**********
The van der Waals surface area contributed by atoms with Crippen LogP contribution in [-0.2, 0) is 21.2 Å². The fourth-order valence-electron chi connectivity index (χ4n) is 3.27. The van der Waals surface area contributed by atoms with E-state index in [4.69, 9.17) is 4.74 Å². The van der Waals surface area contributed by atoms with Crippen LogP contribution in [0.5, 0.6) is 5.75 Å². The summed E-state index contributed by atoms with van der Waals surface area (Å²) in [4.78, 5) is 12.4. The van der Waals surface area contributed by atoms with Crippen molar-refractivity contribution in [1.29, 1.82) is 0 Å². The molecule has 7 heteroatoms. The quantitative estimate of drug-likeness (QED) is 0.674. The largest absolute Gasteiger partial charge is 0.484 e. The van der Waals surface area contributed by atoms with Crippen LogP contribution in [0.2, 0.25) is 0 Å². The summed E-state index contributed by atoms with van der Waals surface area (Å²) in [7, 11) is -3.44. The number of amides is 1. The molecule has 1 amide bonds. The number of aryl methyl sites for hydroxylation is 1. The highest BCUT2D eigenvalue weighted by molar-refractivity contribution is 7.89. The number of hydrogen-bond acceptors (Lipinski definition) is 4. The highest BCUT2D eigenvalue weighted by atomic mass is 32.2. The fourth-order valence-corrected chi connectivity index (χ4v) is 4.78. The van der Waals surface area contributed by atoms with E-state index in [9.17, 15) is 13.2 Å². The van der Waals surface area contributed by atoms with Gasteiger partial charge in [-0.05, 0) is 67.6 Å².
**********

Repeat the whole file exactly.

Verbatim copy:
The van der Waals surface area contributed by atoms with Crippen LogP contribution in [-0.2, 0) is 21.2 Å². The fourth-order valence-electron chi connectivity index (χ4n) is 3.27. The van der Waals surface area contributed by atoms with E-state index in [4.69, 9.17) is 4.74 Å². The van der Waals surface area contributed by atoms with Crippen LogP contribution in [0.5, 0.6) is 5.75 Å². The summed E-state index contributed by atoms with van der Waals surface area (Å²) in [4.78, 5) is 12.4. The van der Waals surface area contributed by atoms with Crippen molar-refractivity contribution in [1.29, 1.82) is 0 Å². The molecule has 7 heteroatoms. The quantitative estimate of drug-likeness (QED) is 0.674. The largest absolute Gasteiger partial charge is 0.484 e. The van der Waals surface area contributed by atoms with Crippen LogP contribution in [0.2, 0.25) is 0 Å². The summed E-state index contributed by atoms with van der Waals surface area (Å²) in [7, 11) is -3.44. The number of amides is 1. The molecule has 1 amide bonds. The number of aryl methyl sites for hydroxylation is 1. The highest BCUT2D eigenvalue weighted by molar-refractivity contribution is 7.89. The number of hydrogen-bond acceptors (Lipinski definition) is 4. The highest BCUT2D eigenvalue weighted by atomic mass is 32.2. The fourth-order valence-corrected chi connectivity index (χ4v) is 4.78. The van der Waals surface area contributed by atoms with E-state index in [9.17, 15) is 13.2 Å². The van der Waals surface area contributed by atoms with Gasteiger partial charge in [-0.05, 0) is 67.6 Å².